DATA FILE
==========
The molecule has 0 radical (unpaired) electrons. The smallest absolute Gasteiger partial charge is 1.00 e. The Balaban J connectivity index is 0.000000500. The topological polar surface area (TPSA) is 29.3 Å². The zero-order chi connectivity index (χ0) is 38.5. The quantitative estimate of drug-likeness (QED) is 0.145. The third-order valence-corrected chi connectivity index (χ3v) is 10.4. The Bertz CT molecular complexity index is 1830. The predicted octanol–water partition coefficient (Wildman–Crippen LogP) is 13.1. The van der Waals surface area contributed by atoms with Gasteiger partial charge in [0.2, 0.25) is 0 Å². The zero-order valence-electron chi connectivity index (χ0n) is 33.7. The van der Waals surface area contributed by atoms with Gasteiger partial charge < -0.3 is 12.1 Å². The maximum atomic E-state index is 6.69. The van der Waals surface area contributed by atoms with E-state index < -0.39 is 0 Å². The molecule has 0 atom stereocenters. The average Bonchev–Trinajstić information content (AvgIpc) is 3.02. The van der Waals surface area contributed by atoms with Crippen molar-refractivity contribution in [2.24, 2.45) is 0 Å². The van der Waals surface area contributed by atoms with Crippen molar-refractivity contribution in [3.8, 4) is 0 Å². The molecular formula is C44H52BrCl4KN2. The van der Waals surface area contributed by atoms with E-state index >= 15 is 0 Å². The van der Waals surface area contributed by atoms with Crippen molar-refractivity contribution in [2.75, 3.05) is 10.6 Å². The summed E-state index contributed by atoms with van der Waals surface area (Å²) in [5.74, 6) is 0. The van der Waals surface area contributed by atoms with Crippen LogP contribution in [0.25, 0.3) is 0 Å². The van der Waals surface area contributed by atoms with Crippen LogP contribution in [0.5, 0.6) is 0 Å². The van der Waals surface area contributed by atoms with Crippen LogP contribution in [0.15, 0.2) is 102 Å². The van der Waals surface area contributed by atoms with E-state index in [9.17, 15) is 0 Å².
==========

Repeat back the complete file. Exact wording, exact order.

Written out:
The molecule has 0 radical (unpaired) electrons. The smallest absolute Gasteiger partial charge is 1.00 e. The Balaban J connectivity index is 0.000000500. The topological polar surface area (TPSA) is 29.3 Å². The zero-order chi connectivity index (χ0) is 38.5. The quantitative estimate of drug-likeness (QED) is 0.145. The third-order valence-corrected chi connectivity index (χ3v) is 10.4. The Bertz CT molecular complexity index is 1830. The predicted octanol–water partition coefficient (Wildman–Crippen LogP) is 13.1. The van der Waals surface area contributed by atoms with Gasteiger partial charge in [0.2, 0.25) is 0 Å². The zero-order valence-electron chi connectivity index (χ0n) is 33.7. The van der Waals surface area contributed by atoms with Gasteiger partial charge < -0.3 is 12.1 Å². The maximum atomic E-state index is 6.69. The van der Waals surface area contributed by atoms with E-state index < -0.39 is 0 Å². The molecule has 0 atom stereocenters. The average Bonchev–Trinajstić information content (AvgIpc) is 3.02. The van der Waals surface area contributed by atoms with Crippen molar-refractivity contribution in [2.24, 2.45) is 0 Å². The van der Waals surface area contributed by atoms with Crippen molar-refractivity contribution in [3.8, 4) is 0 Å². The molecular formula is C44H52BrCl4KN2. The van der Waals surface area contributed by atoms with E-state index >= 15 is 0 Å². The van der Waals surface area contributed by atoms with Crippen molar-refractivity contribution in [2.75, 3.05) is 10.6 Å². The summed E-state index contributed by atoms with van der Waals surface area (Å²) in [5.74, 6) is 0. The van der Waals surface area contributed by atoms with Crippen LogP contribution in [0.25, 0.3) is 0 Å². The van der Waals surface area contributed by atoms with Crippen LogP contribution in [0.5, 0.6) is 0 Å². The van der Waals surface area contributed by atoms with Crippen LogP contribution in [0.15, 0.2) is 102 Å². The van der Waals surface area contributed by atoms with E-state index in [9.17, 15) is 0 Å².